This is what you wanted, right? A “return to form” – i.e. slick pop layered over synths, the occasional crunchy guitar and a weird fascination with Vaudeville (despite none of us knowing what that really means) – yep, this is you getting what you wanted. And although getting what we wanted can sometimes lead to felonies or regrettable Zune tattoos (R.I.P.), in this case what we wanted is what’s best for us and both remaining members of Panic!(!) At The Disco. With Vices & Virtues, Brendon Urie and Spencer Smith have created an album that isn’t mature, because what does that even mean, but an album that understands from its first note where it’s going and the best way to get there.
Vices & Virtues does rush by, not quite at the breakneck speed of its true predecessor A Fever You Can’t Sweat Out, yet its in-big chorus-out styling will feel familiar in the best of ways. But just because this doesn’t have the, ugh, depth of Pretty. Odd. (which, by the way, I find to be an utterly terrible record) doesn’t mean you should feel like some dunce for indulging your dancefloor desires on toe-tappers like “Let’s Kill Tonight” or single “The Ballad of Mona Lisa.” While Urie was quoted as saying that this is some sort of humanity character study (Ha!), it’s perfectly acceptable to take this music at overly make-up’d face value. Sorry to say this, Mr. Urie, but no amount of French lyricism or strings or overt literature-based metaphors (“Memories”) will trick us into seeing this as anything more than a joyride record. Which, like I said, is fine. As far as I’m concerned, the smart dude left the band. And that’s also cool, because for all the Young Veins’ hopes to shadow their past with mid-tempo Beatles masturbation, the true heart of everyone connected to this band will always be fast and catchy lilts on love and loss.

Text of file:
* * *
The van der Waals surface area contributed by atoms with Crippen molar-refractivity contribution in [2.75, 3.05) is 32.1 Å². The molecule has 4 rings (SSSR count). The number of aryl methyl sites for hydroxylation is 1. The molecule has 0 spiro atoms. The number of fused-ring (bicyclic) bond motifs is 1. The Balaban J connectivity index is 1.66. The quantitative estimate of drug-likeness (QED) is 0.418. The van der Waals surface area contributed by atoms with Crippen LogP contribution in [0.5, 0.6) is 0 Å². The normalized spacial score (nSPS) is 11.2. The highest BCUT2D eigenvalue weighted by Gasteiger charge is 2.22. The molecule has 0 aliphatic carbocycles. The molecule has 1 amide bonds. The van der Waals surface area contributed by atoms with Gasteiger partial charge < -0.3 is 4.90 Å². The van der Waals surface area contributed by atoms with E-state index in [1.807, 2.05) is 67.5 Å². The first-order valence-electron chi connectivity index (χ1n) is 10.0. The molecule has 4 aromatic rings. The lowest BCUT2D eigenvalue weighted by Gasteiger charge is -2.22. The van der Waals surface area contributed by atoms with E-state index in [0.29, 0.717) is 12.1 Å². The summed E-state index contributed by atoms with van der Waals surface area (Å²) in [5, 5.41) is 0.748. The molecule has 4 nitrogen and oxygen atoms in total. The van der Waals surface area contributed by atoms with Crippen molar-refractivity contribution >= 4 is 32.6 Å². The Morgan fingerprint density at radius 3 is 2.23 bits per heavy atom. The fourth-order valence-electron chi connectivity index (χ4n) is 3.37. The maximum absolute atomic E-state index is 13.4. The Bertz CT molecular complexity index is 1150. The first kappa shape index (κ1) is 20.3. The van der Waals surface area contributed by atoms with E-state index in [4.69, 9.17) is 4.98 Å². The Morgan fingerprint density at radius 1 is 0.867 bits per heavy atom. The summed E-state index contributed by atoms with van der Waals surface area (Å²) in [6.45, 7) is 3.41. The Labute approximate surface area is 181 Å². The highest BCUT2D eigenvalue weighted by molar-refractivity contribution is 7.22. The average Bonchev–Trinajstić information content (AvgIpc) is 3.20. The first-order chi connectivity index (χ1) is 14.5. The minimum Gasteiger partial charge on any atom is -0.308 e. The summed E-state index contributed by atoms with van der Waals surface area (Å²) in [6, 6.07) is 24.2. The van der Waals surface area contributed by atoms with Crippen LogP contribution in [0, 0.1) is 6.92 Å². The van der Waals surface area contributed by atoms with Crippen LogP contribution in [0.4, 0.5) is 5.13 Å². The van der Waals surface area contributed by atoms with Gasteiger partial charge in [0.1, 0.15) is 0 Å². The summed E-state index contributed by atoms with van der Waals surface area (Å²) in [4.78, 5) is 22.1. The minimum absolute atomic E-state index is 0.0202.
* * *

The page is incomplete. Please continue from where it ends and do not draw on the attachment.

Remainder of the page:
But being that intelligence, at least musically, is relative, perhaps Urie is the genius. Although I willingly champion the quick and simple, Vices & Virtues throws songs like “Trade Mistakes” and “Sarah Smiles” at us, which retain both the theatrics of Fever and the restraint of Pretty. Odd. So who’s to say this guy isn’t some master innovator, mixing and matching old stuff to make things we’ve never heard. It creates an end product that feels both nostalgic and creative. Take “Ready To Go (Get Me Out of My Mind)”, which has Razia’s Shadow drama, 80’s flair and U2 bombast. Or maybe it has none of those things; point is, I hear it and think, “Man that’s cool,” which usually would be enough for a dimwitted music fan. But the amazing thing is, then I want to dive in again and again. It’s big and over the top and indulgent and just freaking great. And maybe that’s the best way to describe Vices & Virtues.
When Urie sings, “Put another X on the calendar / Summer’s on it’s deathbed / There is simply nothing worse than knowing how it ends,” on possible standout “The Calendar,” he could be referring to a million different things. But if he’s referring to his new career at the forefront of Panic! At The Disco, he’s got nothing to worry about. Because the only thing I want to do at the end of Vices & Virtues is hear it all over again.